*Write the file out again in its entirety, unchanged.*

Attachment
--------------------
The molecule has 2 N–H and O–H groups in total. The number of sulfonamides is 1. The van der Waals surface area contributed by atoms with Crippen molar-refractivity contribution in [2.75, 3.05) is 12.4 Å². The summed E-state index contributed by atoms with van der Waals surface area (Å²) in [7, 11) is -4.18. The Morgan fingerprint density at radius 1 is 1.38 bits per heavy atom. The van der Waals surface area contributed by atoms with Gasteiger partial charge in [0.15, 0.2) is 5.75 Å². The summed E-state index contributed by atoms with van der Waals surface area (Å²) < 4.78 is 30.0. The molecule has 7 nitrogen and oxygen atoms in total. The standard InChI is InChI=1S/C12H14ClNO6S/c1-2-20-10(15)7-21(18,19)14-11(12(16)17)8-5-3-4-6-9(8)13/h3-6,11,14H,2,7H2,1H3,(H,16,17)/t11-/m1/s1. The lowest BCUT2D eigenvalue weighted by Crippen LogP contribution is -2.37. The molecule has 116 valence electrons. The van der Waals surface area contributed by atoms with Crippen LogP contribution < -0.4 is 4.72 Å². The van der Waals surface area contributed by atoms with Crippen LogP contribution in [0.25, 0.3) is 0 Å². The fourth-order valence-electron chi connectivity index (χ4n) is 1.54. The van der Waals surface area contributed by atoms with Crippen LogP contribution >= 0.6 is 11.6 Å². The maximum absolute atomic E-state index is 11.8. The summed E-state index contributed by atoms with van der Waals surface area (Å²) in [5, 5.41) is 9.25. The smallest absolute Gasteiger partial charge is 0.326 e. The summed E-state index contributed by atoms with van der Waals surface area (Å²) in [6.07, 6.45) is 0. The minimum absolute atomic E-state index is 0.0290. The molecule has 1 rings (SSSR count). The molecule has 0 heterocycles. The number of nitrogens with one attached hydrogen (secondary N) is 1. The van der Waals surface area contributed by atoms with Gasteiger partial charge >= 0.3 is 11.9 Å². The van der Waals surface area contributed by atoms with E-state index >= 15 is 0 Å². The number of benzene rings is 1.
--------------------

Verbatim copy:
The molecule has 2 N–H and O–H groups in total. The number of sulfonamides is 1. The van der Waals surface area contributed by atoms with Crippen molar-refractivity contribution in [2.75, 3.05) is 12.4 Å². The summed E-state index contributed by atoms with van der Waals surface area (Å²) in [7, 11) is -4.18. The Morgan fingerprint density at radius 1 is 1.38 bits per heavy atom. The van der Waals surface area contributed by atoms with Gasteiger partial charge in [0.15, 0.2) is 5.75 Å². The summed E-state index contributed by atoms with van der Waals surface area (Å²) < 4.78 is 30.0. The molecule has 7 nitrogen and oxygen atoms in total. The standard InChI is InChI=1S/C12H14ClNO6S/c1-2-20-10(15)7-21(18,19)14-11(12(16)17)8-5-3-4-6-9(8)13/h3-6,11,14H,2,7H2,1H3,(H,16,17)/t11-/m1/s1. The lowest BCUT2D eigenvalue weighted by Crippen LogP contribution is -2.37. The molecule has 116 valence electrons. The van der Waals surface area contributed by atoms with Crippen LogP contribution < -0.4 is 4.72 Å². The van der Waals surface area contributed by atoms with Crippen LogP contribution in [0.25, 0.3) is 0 Å². The fourth-order valence-electron chi connectivity index (χ4n) is 1.54. The van der Waals surface area contributed by atoms with Crippen LogP contribution >= 0.6 is 11.6 Å². The maximum absolute atomic E-state index is 11.8. The summed E-state index contributed by atoms with van der Waals surface area (Å²) in [5, 5.41) is 9.25. The smallest absolute Gasteiger partial charge is 0.326 e. The summed E-state index contributed by atoms with van der Waals surface area (Å²) in [6.07, 6.45) is 0. The minimum absolute atomic E-state index is 0.0290. The molecule has 1 rings (SSSR count). The molecule has 0 heterocycles. The number of nitrogens with one attached hydrogen (secondary N) is 1. The van der Waals surface area contributed by atoms with Gasteiger partial charge >= 0.3 is 11.9 Å². The van der Waals surface area contributed by atoms with E-state index >= 15 is 0 Å². The number of benzene rings is 1.